Thursday, January 26, 2006

Hope for Harsh Places

I’m freshly back from the Mountain West where the struggle over values and conflicting freedoms tends to play out across the landscape rather than in the bedroom.

Each afternoon I hiked through a rugged wedge of public land just north of Colorado National Monument. One day I meet two trail runners and watch a mountain biker snake along another path I’d explored in solitude the day before. Another time, I encounter only a dog with his couple trotting behind. There are bike tracks in the wisps of snow that cling in the shade, but I doubt I’ll ever find the stamina or the nerve to ride in these high places.

It is sunny and pleasant, mountain freezing — a temperature in the low 30s that feels like 60.

Up on Eagle’s Nest, I can see our new house taking shape a thousand feet below. It’s a 12-minute bike ride to the center of town, but houses are sparse here. Nothing but an arroyo stands between us and the harsh, arid lands of Bang’s Canyon and the Monument.

So far.

This week the local paper showed a homeowner standing on the deck of his under-construction dream home, overlooking an area where about 100 new oil and gas wells, a pipeline and a compressor station are planned for 2006. More public land in the area is scheduled to be opened for oil and gas development in a February through a federal lease sale, which could add hundreds of more wells to the resort area.

A couple hundred more miles to the east, people in the historic mountain town of Idaho Springs may find themselves squeezed out by a widened Interstate 70. The highway and its Eisenhower Tunnel have dramatically shortened the trip from Denver to Grand Junction, but they've also stimulated the development of faux towns like Vail and their conversion from resorts to year-round bedroom communities for Denver commuters.

As our president just reminded us, we used to think the oceans would keep our country safe from foreign enemies. Before long, we'll have to give up thinking we can always move farther out. We try to get away from it all, and we just bring it all with us — Lowes, Wal-Mart, Circuit City and Chick-fil-A following our cars like tin cans tied to a newlywed's tailpipe.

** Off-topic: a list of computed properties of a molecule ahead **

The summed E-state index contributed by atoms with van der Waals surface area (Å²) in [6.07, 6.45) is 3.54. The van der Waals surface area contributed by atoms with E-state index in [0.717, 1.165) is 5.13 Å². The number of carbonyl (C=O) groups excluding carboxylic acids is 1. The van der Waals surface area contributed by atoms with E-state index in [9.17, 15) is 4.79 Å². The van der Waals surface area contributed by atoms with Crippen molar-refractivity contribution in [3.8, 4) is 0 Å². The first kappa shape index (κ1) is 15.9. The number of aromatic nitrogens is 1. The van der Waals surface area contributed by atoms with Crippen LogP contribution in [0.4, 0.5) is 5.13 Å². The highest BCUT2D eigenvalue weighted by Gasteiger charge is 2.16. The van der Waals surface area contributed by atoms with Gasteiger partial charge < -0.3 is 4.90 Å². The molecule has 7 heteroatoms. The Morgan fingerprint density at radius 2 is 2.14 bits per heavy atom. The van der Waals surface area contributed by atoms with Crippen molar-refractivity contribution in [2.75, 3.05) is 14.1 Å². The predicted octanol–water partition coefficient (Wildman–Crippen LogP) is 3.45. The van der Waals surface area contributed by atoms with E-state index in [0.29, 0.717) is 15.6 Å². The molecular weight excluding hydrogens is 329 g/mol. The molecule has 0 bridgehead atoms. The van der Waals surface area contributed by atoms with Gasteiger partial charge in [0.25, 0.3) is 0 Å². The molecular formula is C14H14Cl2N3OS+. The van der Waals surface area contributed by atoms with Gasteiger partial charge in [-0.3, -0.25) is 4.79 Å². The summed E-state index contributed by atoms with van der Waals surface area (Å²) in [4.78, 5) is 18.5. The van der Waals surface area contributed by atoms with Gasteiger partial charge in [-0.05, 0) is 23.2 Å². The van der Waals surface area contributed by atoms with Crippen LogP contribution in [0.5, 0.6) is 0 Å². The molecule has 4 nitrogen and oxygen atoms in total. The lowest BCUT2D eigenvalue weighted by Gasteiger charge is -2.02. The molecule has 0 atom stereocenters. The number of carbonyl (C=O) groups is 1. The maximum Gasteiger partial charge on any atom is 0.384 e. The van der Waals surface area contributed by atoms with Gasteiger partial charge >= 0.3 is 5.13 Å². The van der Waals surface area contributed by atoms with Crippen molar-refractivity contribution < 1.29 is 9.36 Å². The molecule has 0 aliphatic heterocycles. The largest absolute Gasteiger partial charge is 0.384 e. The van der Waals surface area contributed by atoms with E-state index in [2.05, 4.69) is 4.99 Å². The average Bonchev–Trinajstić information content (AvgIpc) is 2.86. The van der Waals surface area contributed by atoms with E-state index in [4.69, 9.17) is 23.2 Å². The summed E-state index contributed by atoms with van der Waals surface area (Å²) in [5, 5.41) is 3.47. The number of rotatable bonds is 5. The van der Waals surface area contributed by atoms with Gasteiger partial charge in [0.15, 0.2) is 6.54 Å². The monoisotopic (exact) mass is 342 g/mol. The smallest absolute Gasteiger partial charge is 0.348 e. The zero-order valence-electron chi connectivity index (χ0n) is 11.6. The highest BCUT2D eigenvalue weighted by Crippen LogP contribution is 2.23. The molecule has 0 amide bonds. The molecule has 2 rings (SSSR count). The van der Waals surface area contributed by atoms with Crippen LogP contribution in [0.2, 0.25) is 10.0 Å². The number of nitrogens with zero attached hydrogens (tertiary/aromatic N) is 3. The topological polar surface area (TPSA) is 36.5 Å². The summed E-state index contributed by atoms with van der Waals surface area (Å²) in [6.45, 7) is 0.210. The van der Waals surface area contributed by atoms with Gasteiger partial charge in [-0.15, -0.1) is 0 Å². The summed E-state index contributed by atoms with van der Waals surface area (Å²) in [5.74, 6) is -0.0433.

There is almost no such thing any more as local color, and the few human-built environments that still qualify are ringed by identical wastelands. Only nature still has enough power to truly distinguish a place, and it, too, is losing out at the fringes. Grasslands once plowed to farmland can be just as easily dozened into cookie cutter malls and industrial parks. Woodlands get trimmed back into amenities that give name to McMansion subdivisions. Lakes become too valuable to leave to the ma and pa resorts, and ocean waves can't beat back the beachfront highrises and casinos forever.

There is still hope for harsh places. They don't take easily to civilization, but as an acquired taste, they naturally attract those who like to own things other people don't have.

Up here, actors, fashion designers and media moguls buy up the old ranches and create their own fantasy lands, but

The fierce escalation of land values they trigger drives real ranchers out of business and prevents working families from ever owning their own home.

Meanwhile, the nostalgia ranchers take advantage of agricultural tax breaks designed to help real ranchers survive.

Westerners now must live with, in the language of real estate ads, "unique lifestyles" of "quiet luxury," which workers can't afford any more than they can afford the $740 cowboy hats in Telluride's "Bounty Hunter" shop.
San Juan Suburbia, Bruce Finley, Denver Post

What a choice. Designer ranch vistas with picturesque tipi tableaus, drilling sites with throbbing compressors or mall sprawl. I'm building a tasteful, energy efficient, low-impact house in country where my roots go back for generations, but I look around and wonder if I'm still part of the problem.


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